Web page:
Adventures in Packaging

Well, I’m pleased to share that two of my pieces were purchased recently.  With that good news has also come a welcomed (and long-anticipated) learning experience: how to properly package and ship my paintings in preparation for shipping long distance.  This is definitely a subject that is new to me and is also one widely discussed online for many others in my situation.  Many, for obvious reasons, search for ways to ship their works as safely and economically as possible – for both their clients and themselves.  My husband graciously offered to assist me in my packaging research and endeavors (he loves problem solving and is quite the MacGyver when it comes to fixing things,) which I of course, gladly accepted.  Two heads and more than one set of hands is always a good thing when attempting a new project, if you ask me!

We came across several different schools of thought on packaging, depending on the status of the piece being shipped.  Some artists recommended using packing foam as insulation when shipping artwork, especially if the piece was framed in glass (not the case in this particular situation and also cost prohibitive for the size of my larger piece, a 30” x 40”).  Others recommended physically removing the finished piece on canvas from the wooden frame and shipping it rolled up to prevent both damage and to save on costs (I didn’t care for the idea of making my client re-stretch the canvas upon receiving it, but good to consider for future reference).  Still others recommended using a series of layers (plastic garbage bags to protect from weather, paper to prevent scratching, bubble wrap for added cushioning and foam corner-savers to add an insulating buffer,) followed by using a pre-made box or custom building one to fit if necessary.  We liked the sound of this last idea quite a bit and were readily able to obtain the materials necessary for it, so we went about our wrapping excursion this past weekend.

We started with the larger work first, figuring it would take us some time to custom-make the necessary parcel to package it.  Boy, were we right!  The interior layering process went easy enough, though due to the size of the piece, I was grateful to have two sets of hands.  Custom-making the “box” for it – another story entirely!  I use the word box in quotations because while the pieces used to make it were all once whole boxes themselves, they were definitely not by the time by we were done with them.  My husband aptly named it a “Franken-box” due to all the pieces and tape it took to cover it.  In the end, we wound up using the leftover box our TV came in (which had nicely reinforced corners,) and two box-fan boxes.  We recently moved a few months back, and I never thought I would be so grateful to have so many leftover boxes floating around!  I have included a photo of our endeavors for your amusement and appreciation.  One final wrapping in paper to make it mail-ready and we were finally finished, about an hour or so in total work time.  We treated ourselves to dinner and some freshly baked Biscoff-browned butter-brown sugar-streusel bars in between (thanks again, Pinterest!)  We returned to wrap the second parcel, dreading the project that was lying in wait for us, only to find we finished packaging it in about half the time thanks to the smaller size and a pre-made box on hand that accommodated it.  We were thrilled.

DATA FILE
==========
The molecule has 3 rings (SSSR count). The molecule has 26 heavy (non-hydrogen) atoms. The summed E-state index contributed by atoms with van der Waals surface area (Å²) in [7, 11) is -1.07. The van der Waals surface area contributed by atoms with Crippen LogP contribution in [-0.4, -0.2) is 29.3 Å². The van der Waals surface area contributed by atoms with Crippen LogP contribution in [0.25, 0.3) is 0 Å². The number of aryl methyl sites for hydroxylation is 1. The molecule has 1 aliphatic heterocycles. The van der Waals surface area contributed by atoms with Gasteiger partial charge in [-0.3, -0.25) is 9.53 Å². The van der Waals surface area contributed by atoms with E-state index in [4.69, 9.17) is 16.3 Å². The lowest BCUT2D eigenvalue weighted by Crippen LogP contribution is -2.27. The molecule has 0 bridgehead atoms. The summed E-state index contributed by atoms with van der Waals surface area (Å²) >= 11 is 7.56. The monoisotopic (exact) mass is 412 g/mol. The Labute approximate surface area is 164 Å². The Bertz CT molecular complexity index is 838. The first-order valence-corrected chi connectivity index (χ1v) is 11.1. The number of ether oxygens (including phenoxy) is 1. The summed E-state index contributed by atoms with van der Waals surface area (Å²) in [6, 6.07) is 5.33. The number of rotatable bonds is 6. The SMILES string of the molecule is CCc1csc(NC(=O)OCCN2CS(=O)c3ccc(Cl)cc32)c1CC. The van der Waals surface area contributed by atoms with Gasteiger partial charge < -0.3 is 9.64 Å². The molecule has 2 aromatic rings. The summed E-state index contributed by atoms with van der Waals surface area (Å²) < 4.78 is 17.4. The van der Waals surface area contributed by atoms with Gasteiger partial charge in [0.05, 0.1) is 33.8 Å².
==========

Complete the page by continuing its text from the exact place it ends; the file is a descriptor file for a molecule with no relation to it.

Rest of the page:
All in all, not nearly as awful or as dreadsome as I had imagined it to be; just time-consuming.  In the future, I think we’ll spring for some foam (or scavenge if necessary,) for my larger pieces and will also be on the lookout for some smaller corner-savers (the ones we used were meant for framed pieces and needed some extra padding due to their depth.)  I think we both have a newly-found respect for anyone who can use a tape gun successfully without getting it stuck to itself and everything else around it.  We’ll be brushing up on our epic taping skills in the meantime.  I can safely say that I’ve never felt ready for the holidays this early!


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